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April 5, 2002
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Chief Executive Officers and Chief Information Technology Officers of National Banks, Federal Branches, Service Providers, Department and Division Heads, and Examining Personnel
Attached are samples of a fictitious document that is not a genuine IRS Form and a fraudulent letter addressed to a bank customer purporting to be from the customer's bank.
Some of your customers may be the unwitting subjects of a new fraud scheme that uses fictitious IRS Forms and fraudulent bank correspondence. These incidents are not limited to the customers of small community banks. Documents like those attached are being circulated nationwide in an attempt to steal your customer’s identity and money by having your customer disclose personal and banking information. Accordingly, when the perpetrator of the fraud contacts your bank in person, telephonically or through electronic means, they have all the necessary customer information to appear credible.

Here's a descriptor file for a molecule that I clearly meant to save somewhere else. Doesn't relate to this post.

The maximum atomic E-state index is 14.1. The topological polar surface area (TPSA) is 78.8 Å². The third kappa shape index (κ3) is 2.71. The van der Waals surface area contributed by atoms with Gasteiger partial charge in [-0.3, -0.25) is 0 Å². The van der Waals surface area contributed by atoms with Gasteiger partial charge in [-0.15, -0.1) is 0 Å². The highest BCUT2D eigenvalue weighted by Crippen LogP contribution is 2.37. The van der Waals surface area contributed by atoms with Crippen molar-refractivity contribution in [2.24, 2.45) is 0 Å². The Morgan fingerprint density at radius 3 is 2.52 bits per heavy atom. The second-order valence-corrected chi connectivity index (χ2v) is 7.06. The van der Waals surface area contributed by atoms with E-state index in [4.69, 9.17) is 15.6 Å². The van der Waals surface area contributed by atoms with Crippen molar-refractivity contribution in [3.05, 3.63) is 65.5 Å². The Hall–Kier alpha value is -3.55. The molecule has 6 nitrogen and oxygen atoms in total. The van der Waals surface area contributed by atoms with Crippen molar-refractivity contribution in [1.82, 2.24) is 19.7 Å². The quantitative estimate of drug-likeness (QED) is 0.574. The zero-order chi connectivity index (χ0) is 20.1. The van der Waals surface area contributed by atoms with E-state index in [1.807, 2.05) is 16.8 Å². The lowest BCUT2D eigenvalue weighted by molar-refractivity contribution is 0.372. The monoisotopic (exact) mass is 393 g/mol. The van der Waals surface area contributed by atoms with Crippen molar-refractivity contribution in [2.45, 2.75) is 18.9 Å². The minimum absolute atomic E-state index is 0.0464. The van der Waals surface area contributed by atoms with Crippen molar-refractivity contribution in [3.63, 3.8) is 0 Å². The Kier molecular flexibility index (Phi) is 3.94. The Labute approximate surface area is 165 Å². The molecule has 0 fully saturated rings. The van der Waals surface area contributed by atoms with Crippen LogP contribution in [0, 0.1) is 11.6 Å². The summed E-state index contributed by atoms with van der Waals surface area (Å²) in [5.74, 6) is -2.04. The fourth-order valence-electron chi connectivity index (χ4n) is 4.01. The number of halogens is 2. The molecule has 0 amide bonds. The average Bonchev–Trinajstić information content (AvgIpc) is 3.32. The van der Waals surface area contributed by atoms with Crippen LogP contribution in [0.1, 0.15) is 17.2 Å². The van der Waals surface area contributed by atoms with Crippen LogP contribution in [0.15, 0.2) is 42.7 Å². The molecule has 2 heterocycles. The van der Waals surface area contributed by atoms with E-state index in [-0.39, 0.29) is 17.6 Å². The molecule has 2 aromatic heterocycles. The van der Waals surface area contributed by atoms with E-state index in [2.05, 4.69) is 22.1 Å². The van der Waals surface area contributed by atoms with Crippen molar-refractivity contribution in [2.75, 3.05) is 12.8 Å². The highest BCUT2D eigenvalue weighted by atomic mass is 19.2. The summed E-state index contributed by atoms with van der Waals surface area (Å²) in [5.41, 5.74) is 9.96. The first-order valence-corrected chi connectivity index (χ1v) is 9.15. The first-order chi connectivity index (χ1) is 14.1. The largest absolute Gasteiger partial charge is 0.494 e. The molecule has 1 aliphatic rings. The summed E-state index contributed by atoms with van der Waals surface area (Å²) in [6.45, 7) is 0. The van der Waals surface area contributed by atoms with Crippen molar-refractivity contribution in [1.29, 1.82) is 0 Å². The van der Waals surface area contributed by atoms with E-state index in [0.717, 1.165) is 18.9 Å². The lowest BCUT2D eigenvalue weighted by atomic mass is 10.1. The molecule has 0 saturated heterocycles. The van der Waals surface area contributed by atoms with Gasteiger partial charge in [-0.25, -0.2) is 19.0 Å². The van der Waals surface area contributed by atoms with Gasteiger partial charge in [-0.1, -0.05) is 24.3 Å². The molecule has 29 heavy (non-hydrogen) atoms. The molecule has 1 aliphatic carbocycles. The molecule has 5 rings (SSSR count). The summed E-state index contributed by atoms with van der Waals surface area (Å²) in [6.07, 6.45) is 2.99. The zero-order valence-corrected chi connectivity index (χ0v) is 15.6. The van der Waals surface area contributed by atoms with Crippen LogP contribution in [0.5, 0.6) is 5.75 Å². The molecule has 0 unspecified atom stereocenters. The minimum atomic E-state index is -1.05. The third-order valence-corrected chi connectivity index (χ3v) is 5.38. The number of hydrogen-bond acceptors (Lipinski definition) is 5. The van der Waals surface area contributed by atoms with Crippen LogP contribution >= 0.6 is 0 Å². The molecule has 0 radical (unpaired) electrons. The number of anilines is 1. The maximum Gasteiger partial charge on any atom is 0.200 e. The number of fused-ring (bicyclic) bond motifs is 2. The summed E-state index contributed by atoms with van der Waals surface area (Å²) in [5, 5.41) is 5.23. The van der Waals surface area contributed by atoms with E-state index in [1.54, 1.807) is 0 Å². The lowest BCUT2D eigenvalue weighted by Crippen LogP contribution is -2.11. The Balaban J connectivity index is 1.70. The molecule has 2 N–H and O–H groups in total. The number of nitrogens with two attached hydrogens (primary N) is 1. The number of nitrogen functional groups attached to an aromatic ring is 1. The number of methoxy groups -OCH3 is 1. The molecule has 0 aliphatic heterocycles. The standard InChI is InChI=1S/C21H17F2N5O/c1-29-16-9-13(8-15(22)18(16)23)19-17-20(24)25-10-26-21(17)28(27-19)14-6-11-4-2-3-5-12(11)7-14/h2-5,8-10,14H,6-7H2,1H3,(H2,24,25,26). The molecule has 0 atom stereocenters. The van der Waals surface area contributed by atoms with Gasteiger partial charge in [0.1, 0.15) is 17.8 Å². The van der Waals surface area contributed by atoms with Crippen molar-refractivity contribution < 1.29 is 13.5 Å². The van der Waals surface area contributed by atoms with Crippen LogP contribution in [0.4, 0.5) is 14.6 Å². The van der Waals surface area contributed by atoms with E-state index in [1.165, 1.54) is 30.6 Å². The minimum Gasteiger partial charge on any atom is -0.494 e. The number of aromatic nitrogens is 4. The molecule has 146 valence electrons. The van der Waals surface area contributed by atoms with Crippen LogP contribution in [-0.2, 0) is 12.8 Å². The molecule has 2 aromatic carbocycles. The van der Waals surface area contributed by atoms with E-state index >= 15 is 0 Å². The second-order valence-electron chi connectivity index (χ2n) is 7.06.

You should advise any of your customers that have filled in and returned the fictitious form via the fax number, mail service, or any other means to promptly notify all financial institutions with whom they do business. We also suggest that you advise your customers to immediately do the following:
If a customer has received this fictitious form but did not complete and return it, any information which they have concerning this matter should be brought to the attention of the Internal Revenue Service at the same toll-free number listed above.
Additional sources of information for your customers on what to do if they are a victim of identity theft, and the precautions to take to prevent becoming a victim, can be found at the Federal Trade Commission's website and the OCC's website.
If you have additional questions, please contact the supervisory office responsible for your bank or:
Brian C. McCormally
Enforcement & Compliance Division